Karl Rahner Consultation in 2021: “All You Who Labour”

Erin Kidd will speak on epistemic justice.

Erin Kidd will speak on epistemic justice.

This year’s Karl Rahner Consultation will feature two presentations related to the theme of work.  They will take place on June 11, 2021, from 11:00-12:15 (Pacific Standard Time) within the online convention of the Catholic Theological Society of America.

Erin Kidd (St. John’s University, New York) will present a paper titled “Seeking Epistemic Justice.”  The paper will employ Rahner’s concept of “witness” and recent philosophical work in epistemic injustice to provide a “theology of testimony.”  Rahner argued that testimony has a theological character, whether or not the content is explicitly religious.  In bearing witness one offers oneself in the hope that the other will respond.  Theological wisdom emerges when a person’s testimony is received by the community.  Testimonial injustice, a concept first developed by Miranda Fricker, arises when people are not believed as a result of prejudice against their identity.  The paper proposes that such injustice leads to “theological harm.”  Kidd equates it with the epistemic and spiritual harm that is done when the community does not receive a person’s testimony.  Terrence Tilley (Fordham University) will respond to the the paper.

Terry Tilley will respond to the two papers.

Terry Tilley will respond to the two papers.

Karl Rahner’s Work on the Assumption of the Blessed Virgin Mary into Heaven” is the title of a paper by Mark F. Fischer (St. John’s Seminary, Camarillo).  In 1951, Jesuit censors denied Rahner permission to publish an almost 400-page work in German, Assumptio Beatae Mariae VirginisThe censors found the work too speculative and “insufficiently grounded,” and it did not appear until 2004.  It might seem that Rahner’s lack of success in publishing his work on the Assumption was an example of fruitless labor.  The paper will argue, however, that the book’s interpretation of the dogma of the Assumption — and especially its “theology of death” — laid the foundation for much of Rahner’s later work, including his soteriology, Christian anthropology, and Christology.  This seeming failure also suggests that theological labor has a metaphysical dimension as the transmission of spirit.  Terrence Tilley will respond to the paper.

Mary Beth Yount (Neumann University, Philadelphia) will moderate the Rahner Consultation, and Kevin Patrick McCabe (Seton Hall University) will convene it.

Karl Rahner Consultation 2019

Karl Rahner’s Theology provoked reflections on how “Another World Is Possible: Violence, Resistance, and Transformation,” which was the theme of the June 6-9, 2019 convention in Pittsburgh of the Catholic Theological Society of America.  Brandon R. Peterson (University of Utah) convened the “Karl Rahner Consultation,” a regular part of the convention, and Susan Bigelow Reynolds (Emory University) moderated the session.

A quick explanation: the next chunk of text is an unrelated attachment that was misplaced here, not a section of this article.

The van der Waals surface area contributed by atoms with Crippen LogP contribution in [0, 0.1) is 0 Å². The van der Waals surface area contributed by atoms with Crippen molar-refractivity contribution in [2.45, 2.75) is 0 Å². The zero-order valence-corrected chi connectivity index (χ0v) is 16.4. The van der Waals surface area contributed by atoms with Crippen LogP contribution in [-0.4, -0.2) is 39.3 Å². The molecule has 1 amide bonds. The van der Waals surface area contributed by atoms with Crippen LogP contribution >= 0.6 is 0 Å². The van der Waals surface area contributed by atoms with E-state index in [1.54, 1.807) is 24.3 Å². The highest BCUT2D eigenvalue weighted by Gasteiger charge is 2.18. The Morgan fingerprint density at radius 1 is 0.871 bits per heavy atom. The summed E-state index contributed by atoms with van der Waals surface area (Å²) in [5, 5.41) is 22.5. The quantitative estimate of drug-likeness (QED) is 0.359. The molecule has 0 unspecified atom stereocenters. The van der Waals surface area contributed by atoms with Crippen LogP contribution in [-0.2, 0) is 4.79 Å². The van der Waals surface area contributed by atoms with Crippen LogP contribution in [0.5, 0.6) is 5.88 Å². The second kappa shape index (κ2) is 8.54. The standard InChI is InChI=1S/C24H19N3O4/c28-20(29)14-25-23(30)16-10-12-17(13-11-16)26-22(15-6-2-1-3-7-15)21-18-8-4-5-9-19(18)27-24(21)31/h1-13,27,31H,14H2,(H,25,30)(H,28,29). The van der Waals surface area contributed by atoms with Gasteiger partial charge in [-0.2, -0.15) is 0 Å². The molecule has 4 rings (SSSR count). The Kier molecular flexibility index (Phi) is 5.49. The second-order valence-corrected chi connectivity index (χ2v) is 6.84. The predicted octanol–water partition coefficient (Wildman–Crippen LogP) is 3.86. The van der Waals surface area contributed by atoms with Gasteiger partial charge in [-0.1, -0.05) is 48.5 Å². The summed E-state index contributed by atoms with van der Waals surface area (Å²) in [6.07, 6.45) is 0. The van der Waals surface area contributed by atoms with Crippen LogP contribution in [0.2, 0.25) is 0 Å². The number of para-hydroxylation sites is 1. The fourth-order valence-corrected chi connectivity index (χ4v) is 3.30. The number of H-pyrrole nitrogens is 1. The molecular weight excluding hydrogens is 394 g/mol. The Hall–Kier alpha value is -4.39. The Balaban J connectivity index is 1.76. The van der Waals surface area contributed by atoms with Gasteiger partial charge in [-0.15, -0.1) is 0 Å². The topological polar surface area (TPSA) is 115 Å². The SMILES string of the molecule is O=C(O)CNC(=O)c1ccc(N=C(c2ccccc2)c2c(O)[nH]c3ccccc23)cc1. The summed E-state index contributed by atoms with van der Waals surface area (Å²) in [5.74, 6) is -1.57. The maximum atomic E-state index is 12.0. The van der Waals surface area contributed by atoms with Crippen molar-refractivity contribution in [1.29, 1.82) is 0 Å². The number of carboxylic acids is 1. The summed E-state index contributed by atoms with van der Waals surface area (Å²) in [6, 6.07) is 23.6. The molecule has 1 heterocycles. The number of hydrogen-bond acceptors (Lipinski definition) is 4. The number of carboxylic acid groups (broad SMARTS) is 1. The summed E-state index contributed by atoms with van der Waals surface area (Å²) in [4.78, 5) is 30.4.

Jakob Karl Rinderknecht considered Rahner’s views on ecclesial failure.

The first of two presentations at the Consultation was offered by Jakob Karl Rinderknecht (University of the Incarnate Word).  He titled his paper “Another World is Present: Rahner’s Theology of the Church after Failure.” In 1974, said Rinderkneckt, Karl Rahner provided an account of how we can recognize God at work in Protestant ministries.  The Catholic Church had previously judged Protestant ministries as invalid due to schism. Rahner’s work in 1974 contributes to the contemporary conversation about structural reform of the church after its failures responding to clerical sex abuse, said Rinderkneckt.  Such failures, he said, may be “serious enough to split the church from the Kingdom.”  In a work entitled Vorfragen zu einem Ökumenischen Amtsverständnis, Rahner drew out several principles for thinking about the church as the locus of God’s work despite its repeated failures.


David A. Stosur examined Rahner’s concept of the liturgy of the world.

The second presenter at the Consultation was David A. Stosur (Cardinal Stritch University).  His paper was titled “Rahner’s ‘Liturgy of the World’ as a Hermeneutic of Another World that is Possible.” Stosur explored Rahner’s conception of the Liturgy of the World in light of the convention theme. Employing Rahner’s hermeneutics of worship, he defined violence as a denial of the cosmic liturgy, transformation as conversion to it, and resistance as the stance opposing the denial. Resistance to violence, he said, entails solidarity with all humanity in liturgical participation and in action for social justice.  Stosur also considered (1) Rahner’s concerns with the nature-grace relationship, human freedom, and the economic Trinity, (2) Metz’s critique of Rahner from the standpoint of political theology, and (3) the connection with Teilhard’s “Cosmic Mass” in light of contemporary cosmology.

Heidi Russell (Loyola University Chicago) responded to the papers by Rinderkneckt and Stosur. To read titles of previously published “Rahner Papers” click here.

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